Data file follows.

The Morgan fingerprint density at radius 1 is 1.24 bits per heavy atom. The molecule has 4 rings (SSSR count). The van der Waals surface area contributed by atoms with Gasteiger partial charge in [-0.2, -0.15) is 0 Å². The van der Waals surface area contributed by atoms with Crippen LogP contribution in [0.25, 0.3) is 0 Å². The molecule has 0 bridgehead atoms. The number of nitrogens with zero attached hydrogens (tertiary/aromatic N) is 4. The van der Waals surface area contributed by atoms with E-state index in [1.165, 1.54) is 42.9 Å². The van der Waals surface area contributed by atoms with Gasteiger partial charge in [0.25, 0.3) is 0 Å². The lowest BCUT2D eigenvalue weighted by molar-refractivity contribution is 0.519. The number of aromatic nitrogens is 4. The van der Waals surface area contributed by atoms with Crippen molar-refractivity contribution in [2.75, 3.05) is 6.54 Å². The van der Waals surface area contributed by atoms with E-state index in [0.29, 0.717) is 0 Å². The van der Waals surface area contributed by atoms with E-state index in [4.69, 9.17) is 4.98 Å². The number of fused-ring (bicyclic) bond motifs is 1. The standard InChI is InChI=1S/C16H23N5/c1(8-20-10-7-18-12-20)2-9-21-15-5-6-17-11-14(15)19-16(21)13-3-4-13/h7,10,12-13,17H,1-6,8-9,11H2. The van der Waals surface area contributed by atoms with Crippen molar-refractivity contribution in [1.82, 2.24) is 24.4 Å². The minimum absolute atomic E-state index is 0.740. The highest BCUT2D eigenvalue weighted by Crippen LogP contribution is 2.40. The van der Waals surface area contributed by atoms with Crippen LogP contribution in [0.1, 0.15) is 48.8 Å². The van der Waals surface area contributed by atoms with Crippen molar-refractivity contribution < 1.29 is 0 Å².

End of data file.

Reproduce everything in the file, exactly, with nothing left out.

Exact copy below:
The Morgan fingerprint density at radius 1 is 1.24 bits per heavy atom. The molecule has 4 rings (SSSR count). The van der Waals surface area contributed by atoms with Gasteiger partial charge in [-0.2, -0.15) is 0 Å². The van der Waals surface area contributed by atoms with Crippen LogP contribution in [0.25, 0.3) is 0 Å². The molecule has 0 bridgehead atoms. The number of nitrogens with zero attached hydrogens (tertiary/aromatic N) is 4. The van der Waals surface area contributed by atoms with E-state index in [1.165, 1.54) is 42.9 Å². The van der Waals surface area contributed by atoms with Gasteiger partial charge in [0.25, 0.3) is 0 Å². The lowest BCUT2D eigenvalue weighted by molar-refractivity contribution is 0.519. The number of aromatic nitrogens is 4. The van der Waals surface area contributed by atoms with Crippen molar-refractivity contribution in [2.75, 3.05) is 6.54 Å². The van der Waals surface area contributed by atoms with E-state index in [0.29, 0.717) is 0 Å². The van der Waals surface area contributed by atoms with E-state index in [4.69, 9.17) is 4.98 Å². The number of fused-ring (bicyclic) bond motifs is 1. The standard InChI is InChI=1S/C16H23N5/c1(8-20-10-7-18-12-20)2-9-21-15-5-6-17-11-14(15)19-16(21)13-3-4-13/h7,10,12-13,17H,1-6,8-9,11H2. The van der Waals surface area contributed by atoms with Crippen molar-refractivity contribution in [1.82, 2.24) is 24.4 Å². The minimum absolute atomic E-state index is 0.740. The highest BCUT2D eigenvalue weighted by Crippen LogP contribution is 2.40. The van der Waals surface area contributed by atoms with Crippen LogP contribution in [0.1, 0.15) is 48.8 Å². The van der Waals surface area contributed by atoms with Crippen molar-refractivity contribution < 1.29 is 0 Å².